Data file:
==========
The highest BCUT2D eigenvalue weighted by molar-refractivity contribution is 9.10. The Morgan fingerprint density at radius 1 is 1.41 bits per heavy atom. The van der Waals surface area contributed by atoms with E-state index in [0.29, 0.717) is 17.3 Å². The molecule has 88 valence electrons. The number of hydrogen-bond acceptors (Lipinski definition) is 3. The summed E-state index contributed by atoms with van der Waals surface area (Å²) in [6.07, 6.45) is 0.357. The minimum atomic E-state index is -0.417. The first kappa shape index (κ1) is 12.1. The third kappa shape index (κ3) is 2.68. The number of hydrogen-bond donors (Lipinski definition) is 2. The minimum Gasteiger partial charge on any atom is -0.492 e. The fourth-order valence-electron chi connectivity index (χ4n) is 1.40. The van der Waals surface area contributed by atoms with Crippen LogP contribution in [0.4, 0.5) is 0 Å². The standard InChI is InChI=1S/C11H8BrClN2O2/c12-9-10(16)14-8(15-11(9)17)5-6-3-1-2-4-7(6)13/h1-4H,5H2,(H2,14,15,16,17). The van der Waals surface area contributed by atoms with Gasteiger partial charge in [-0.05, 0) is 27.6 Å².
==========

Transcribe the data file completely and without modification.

The highest BCUT2D eigenvalue weighted by molar-refractivity contribution is 9.10. The Morgan fingerprint density at radius 1 is 1.41 bits per heavy atom. The van der Waals surface area contributed by atoms with E-state index in [0.29, 0.717) is 17.3 Å². The molecule has 88 valence electrons. The number of hydrogen-bond acceptors (Lipinski definition) is 3. The summed E-state index contributed by atoms with van der Waals surface area (Å²) in [6.07, 6.45) is 0.357. The minimum atomic E-state index is -0.417. The first kappa shape index (κ1) is 12.1. The third kappa shape index (κ3) is 2.68. The number of hydrogen-bond donors (Lipinski definition) is 2. The minimum Gasteiger partial charge on any atom is -0.492 e. The fourth-order valence-electron chi connectivity index (χ4n) is 1.40. The van der Waals surface area contributed by atoms with Crippen LogP contribution in [0.4, 0.5) is 0 Å². The standard InChI is InChI=1S/C11H8BrClN2O2/c12-9-10(16)14-8(15-11(9)17)5-6-3-1-2-4-7(6)13/h1-4H,5H2,(H2,14,15,16,17). The van der Waals surface area contributed by atoms with Gasteiger partial charge in [-0.05, 0) is 27.6 Å².